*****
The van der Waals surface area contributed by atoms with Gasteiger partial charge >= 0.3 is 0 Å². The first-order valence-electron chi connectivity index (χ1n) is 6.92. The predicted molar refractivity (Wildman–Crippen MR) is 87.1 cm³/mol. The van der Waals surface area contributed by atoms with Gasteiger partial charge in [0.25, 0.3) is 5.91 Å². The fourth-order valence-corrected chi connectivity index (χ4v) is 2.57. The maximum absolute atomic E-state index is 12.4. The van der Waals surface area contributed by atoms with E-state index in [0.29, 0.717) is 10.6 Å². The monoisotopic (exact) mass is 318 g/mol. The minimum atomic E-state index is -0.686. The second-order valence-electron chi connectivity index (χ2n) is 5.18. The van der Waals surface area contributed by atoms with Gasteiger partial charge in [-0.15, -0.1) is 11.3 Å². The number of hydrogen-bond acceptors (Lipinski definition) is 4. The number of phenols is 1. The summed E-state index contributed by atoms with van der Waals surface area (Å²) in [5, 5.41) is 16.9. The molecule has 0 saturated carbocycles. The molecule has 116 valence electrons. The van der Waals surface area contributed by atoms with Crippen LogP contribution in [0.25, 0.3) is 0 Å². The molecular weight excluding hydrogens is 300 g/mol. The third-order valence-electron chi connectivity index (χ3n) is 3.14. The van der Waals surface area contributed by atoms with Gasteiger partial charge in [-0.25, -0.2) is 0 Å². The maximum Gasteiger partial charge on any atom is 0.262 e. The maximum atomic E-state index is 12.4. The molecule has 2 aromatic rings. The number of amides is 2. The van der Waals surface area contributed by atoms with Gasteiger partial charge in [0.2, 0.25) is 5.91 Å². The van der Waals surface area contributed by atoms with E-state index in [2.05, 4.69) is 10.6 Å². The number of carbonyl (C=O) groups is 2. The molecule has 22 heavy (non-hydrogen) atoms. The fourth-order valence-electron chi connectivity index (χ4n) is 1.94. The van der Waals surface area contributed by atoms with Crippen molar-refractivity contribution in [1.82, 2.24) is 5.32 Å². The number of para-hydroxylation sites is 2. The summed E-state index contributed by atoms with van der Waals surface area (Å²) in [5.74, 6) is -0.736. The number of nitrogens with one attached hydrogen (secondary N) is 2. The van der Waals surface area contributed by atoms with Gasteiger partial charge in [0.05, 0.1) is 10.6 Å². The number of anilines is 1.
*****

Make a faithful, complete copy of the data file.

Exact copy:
The van der Waals surface area contributed by atoms with Gasteiger partial charge >= 0.3 is 0 Å². The first-order valence-electron chi connectivity index (χ1n) is 6.92. The predicted molar refractivity (Wildman–Crippen MR) is 87.1 cm³/mol. The van der Waals surface area contributed by atoms with Gasteiger partial charge in [0.25, 0.3) is 5.91 Å². The fourth-order valence-corrected chi connectivity index (χ4v) is 2.57. The maximum absolute atomic E-state index is 12.4. The van der Waals surface area contributed by atoms with E-state index in [0.29, 0.717) is 10.6 Å². The monoisotopic (exact) mass is 318 g/mol. The minimum atomic E-state index is -0.686. The second-order valence-electron chi connectivity index (χ2n) is 5.18. The van der Waals surface area contributed by atoms with Gasteiger partial charge in [-0.15, -0.1) is 11.3 Å². The number of hydrogen-bond acceptors (Lipinski definition) is 4. The number of phenols is 1. The summed E-state index contributed by atoms with van der Waals surface area (Å²) in [5, 5.41) is 16.9. The molecule has 0 saturated carbocycles. The molecule has 116 valence electrons. The van der Waals surface area contributed by atoms with Crippen LogP contribution in [0.25, 0.3) is 0 Å². The molecular weight excluding hydrogens is 300 g/mol. The third-order valence-electron chi connectivity index (χ3n) is 3.14. The van der Waals surface area contributed by atoms with Gasteiger partial charge in [-0.25, -0.2) is 0 Å². The maximum Gasteiger partial charge on any atom is 0.262 e. The maximum atomic E-state index is 12.4. The molecule has 2 aromatic rings. The number of amides is 2. The van der Waals surface area contributed by atoms with Gasteiger partial charge in [0.2, 0.25) is 5.91 Å². The van der Waals surface area contributed by atoms with E-state index in [2.05, 4.69) is 10.6 Å². The number of carbonyl (C=O) groups is 2. The molecule has 22 heavy (non-hydrogen) atoms. The fourth-order valence-electron chi connectivity index (χ4n) is 1.94. The van der Waals surface area contributed by atoms with Crippen molar-refractivity contribution in [1.82, 2.24) is 5.32 Å². The number of para-hydroxylation sites is 2. The summed E-state index contributed by atoms with van der Waals surface area (Å²) in [5.74, 6) is -0.736. The number of nitrogens with one attached hydrogen (secondary N) is 2. The van der Waals surface area contributed by atoms with Gasteiger partial charge in [0.05, 0.1) is 10.6 Å². The number of anilines is 1.